Raising Up Kids in a Controversial World

As soon as the title of this blog came to me, I sadly thought, when has this world ever not been controversial? Maybe the only answer is when we were kids and were innocent, so unaware. Sure, today’s news headlines involve various names, incidents, and issues that are different than fifty years ago, or a hundred years ago, but the fact that we live with controversies is not new.

Jesus, who walked the Earth over two thousand years ago, was himself a controversial figure. The most nonjudgmental, holy, compassionate helper of all times was misunderstood, ridiculed, persecuted, and killed by none other than His own people! And before He came, there were already millenias of history of war and bloodshed by various human groups. Remember how Cain killed his brother Abel? Or how Isaac and half brother Ishmael disliked each other? Or how about Jacob tussled with his older twin brother Esau? Look beyond the bible and you’ll note that wars were fought by different leaders in Europe, Africa, Asia, and other continents. Not too many were over skin color differences. Closer to home, you have my father (proDemocracy) arguing with his older brother (proCommunists) during the Vietnam civil war.

The politics involved different issues, and the divisions fell among distinct lines, but they all involved people. Since the beginning of time, human civilization has been fraught with differences of opinion over rights and responsibilities resulting in conflicts and compromises.

In fact, now that I think about it, in the 1980s I participated in a History Day project in 7th grade centered around the theme–Conflicts and Compromises. In Southern California, as a young immigrant Asian American, I wore an ao dai (traditional Vietnamese lady’s garb) and presented a 15 minute monologue through the eyes of my mom, who lived through numerous conflicts and compromises. When she was a young girl, due to civil war, my mother and her family left China looking for a more peaceful, prosperous place to live. As a young married woman with six kids, again she had to flee, but this time from Democratic South Vietnam, which was no more due to losing civil war against Communist North Vietnam. During my 8th grade, the History Day’s theme was Rights and Responsibilities. I played an American feminist being interviewed by a news reporter to discuss women’s rights issues.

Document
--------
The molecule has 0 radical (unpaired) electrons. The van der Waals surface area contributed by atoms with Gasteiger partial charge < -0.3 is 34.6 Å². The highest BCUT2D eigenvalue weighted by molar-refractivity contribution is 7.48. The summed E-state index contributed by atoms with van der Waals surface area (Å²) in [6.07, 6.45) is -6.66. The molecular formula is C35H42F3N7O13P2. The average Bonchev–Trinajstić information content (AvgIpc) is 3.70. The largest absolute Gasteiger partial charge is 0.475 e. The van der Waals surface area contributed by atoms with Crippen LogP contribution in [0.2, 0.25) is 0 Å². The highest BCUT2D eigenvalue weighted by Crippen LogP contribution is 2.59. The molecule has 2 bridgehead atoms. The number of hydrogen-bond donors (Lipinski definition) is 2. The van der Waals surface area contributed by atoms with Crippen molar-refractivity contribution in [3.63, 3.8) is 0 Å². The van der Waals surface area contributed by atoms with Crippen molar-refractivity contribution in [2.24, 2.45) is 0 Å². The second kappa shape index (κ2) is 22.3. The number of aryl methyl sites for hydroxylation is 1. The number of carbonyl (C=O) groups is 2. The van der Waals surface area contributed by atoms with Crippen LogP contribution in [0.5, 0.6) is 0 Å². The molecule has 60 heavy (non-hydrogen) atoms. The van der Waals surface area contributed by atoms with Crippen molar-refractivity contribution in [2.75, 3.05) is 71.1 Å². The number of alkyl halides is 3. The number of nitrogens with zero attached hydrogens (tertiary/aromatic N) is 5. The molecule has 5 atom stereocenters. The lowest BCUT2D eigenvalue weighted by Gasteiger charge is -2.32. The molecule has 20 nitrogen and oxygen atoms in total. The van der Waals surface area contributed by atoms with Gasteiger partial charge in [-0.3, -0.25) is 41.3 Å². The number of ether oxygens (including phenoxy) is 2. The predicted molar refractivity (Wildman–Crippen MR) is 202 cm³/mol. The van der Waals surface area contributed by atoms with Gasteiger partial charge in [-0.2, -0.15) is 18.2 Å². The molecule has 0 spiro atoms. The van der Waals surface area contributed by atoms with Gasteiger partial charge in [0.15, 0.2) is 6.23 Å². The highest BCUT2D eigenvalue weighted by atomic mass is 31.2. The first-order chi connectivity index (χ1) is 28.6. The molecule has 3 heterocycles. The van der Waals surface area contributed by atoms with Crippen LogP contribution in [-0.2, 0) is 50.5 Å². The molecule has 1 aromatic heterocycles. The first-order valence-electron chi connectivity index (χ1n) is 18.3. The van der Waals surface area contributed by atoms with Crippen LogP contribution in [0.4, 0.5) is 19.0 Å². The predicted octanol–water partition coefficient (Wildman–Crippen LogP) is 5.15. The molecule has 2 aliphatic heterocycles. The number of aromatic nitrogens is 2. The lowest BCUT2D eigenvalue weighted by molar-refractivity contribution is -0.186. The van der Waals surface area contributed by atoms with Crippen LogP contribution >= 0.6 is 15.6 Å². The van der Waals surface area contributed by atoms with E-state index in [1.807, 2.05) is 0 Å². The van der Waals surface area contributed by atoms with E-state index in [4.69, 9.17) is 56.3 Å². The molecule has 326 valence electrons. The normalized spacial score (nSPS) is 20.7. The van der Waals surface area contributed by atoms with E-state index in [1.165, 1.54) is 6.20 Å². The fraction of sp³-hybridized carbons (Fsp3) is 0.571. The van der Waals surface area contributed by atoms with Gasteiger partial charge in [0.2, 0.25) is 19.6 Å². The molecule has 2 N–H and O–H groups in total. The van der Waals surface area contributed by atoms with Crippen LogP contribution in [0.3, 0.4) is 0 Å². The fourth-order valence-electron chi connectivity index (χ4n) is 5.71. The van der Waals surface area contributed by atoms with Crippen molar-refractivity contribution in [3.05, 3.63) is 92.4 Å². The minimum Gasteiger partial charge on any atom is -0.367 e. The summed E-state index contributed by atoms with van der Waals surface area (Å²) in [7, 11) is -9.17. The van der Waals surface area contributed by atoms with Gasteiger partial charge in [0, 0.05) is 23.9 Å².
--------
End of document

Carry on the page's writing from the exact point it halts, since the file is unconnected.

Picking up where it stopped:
Fast forward thirty years later and our world is still controversial. How do we survive all the infighting between different people groups within a country? What do we, as parents, tell our children about this messy world that we’ve brought them into?

As I write this, our family is on vacation, trying to salvage what little time and resources we have to bond as a family. I wanted to get the children away from their daily routine filled with electronic gadgets and toys, sibling rivalry, and constant bickering over who’s right and what’s fair. My husband and I thought it would be good to take time away from our busy work schedules and responsibilities to play with our kids, focus them (and us) on relaxing in nature, and build unity as a family.

But how do we prepare young innocent children for the real world they’ll be returning to? How do we raise them up to live peacefully and compassionately with their neighbors, who likely has different experiences and viewpoints? Then I realized, again, that the politics is not just out there in the world. It is already happening in the home. Their sibling relationships with each other are full of conflicts and opportunities for compromise. Their relationships with mother and father are filled with different personalities and persuasions, different hopes, feelings, and expectations oftentimes clashing.

I can model listening skills to them, or preach and teach down on their angry, defiant ears. I can demonstrate grace and compassion, or I can judge who’s the aggressor, who’s the victim and perpetuate their cycle of blaming the other side and justifying wrong doings. There’s so much I can do at home to elevate my children’s character, to prepare them for this controversial world that seems to be full of broken people trying their best to be heard, to exercise self control in the face of fear and judgment.

Do you ever feel like, Lord, please save us all from ourselves? Are your cries like mine–please help me have the strength and wisdom to raise my children well?

 

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